Garrison has no problem leaning on his junior class to take a hold of leadership responsibilities.
"They bring a lot to the table," said Garrison. "They've had two years of competitive experience and because the team was so young last year, they got a lot of experience competing last year. So I would say they're seasoned. I'm expecting a lot from them in the leadership role this year."
With a roster full of 10 freshmen and sophomores, Kentucky will be young once again. But after getting to spend his first full offseason with his team since taking over the program, Garrison now fully knows what to expect from his team, as do his athletes of him and his staff.
The offseason was a great learning experience for both the staff and the athletes, and now Garrison feels like he has this thing going in the right direction and it's time for this team to take the next step in the Southeastern Conference.
"I'm very proud of what this team did last year, but that was just a baby step," said Garrison. "It's trying to level off. That's what we're trying to do. Let's get some consistency and then this year, we're trying to take a bigger step."
In order for that to happen, this team will need to continue to build and already strong team chemistry that seems to be growing each day in practice. It's a group of wide-ranging personalities that all fit in perfectly with Garrison's plan. If the chemistry is truly as strong as Garrison believes it to be, that could be plenty to help Kentucky reach the levels of competition and consistency that the Cats are seeking.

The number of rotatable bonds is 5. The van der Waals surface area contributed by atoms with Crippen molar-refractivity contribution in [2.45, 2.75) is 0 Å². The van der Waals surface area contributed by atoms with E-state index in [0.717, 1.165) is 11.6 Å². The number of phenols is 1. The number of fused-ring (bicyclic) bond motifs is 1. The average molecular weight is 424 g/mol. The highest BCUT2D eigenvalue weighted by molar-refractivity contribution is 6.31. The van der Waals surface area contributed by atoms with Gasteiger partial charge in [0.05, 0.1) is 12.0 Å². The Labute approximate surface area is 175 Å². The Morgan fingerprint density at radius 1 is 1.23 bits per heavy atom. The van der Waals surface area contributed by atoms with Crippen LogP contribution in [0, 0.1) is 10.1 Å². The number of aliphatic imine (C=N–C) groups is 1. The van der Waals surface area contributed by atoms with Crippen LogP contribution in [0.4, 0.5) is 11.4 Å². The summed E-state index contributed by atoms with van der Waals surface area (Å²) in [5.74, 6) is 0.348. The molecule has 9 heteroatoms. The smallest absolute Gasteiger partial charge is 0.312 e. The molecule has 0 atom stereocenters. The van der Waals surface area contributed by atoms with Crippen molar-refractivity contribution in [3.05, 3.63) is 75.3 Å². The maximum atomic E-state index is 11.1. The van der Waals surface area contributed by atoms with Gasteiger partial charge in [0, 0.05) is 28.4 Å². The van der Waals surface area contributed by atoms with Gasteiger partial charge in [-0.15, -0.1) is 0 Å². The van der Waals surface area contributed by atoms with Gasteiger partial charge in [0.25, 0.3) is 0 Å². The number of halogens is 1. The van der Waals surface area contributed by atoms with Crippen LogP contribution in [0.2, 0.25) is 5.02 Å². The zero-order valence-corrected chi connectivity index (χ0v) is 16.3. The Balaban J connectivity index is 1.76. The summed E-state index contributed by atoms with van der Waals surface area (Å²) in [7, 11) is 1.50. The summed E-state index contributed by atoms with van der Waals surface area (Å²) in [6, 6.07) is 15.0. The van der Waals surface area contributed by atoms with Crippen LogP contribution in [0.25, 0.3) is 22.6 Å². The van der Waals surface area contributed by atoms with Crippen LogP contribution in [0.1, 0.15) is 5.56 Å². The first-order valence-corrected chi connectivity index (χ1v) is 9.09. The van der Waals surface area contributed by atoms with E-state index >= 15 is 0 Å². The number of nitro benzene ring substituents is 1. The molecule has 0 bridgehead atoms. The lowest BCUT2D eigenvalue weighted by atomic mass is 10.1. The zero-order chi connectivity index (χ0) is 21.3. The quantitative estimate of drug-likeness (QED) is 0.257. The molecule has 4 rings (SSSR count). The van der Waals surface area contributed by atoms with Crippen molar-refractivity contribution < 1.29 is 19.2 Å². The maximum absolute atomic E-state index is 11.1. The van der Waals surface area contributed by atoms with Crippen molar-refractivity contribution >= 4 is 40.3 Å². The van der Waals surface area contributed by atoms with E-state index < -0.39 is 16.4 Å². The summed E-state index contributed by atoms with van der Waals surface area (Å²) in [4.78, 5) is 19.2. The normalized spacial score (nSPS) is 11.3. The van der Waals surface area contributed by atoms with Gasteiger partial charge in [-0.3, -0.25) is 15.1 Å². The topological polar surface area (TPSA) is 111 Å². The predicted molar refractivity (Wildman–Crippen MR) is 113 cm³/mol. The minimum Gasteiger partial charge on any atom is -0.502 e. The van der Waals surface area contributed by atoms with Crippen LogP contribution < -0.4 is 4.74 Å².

However they hope to be successful this season, the Cats expect it's going to take a full team effort to help them reach their goals.
"There's all different mentalities on the team," said Garrison. "I think we have people that are just aggressive people that will get up in people's faces and say you've got this. Then we have other people who are passive and lead by example.
"I think it's a total group effort. I really do, because we need all the different personalities to mesh and bring the chemistry it takes to be a competitive team. I really feel we have that."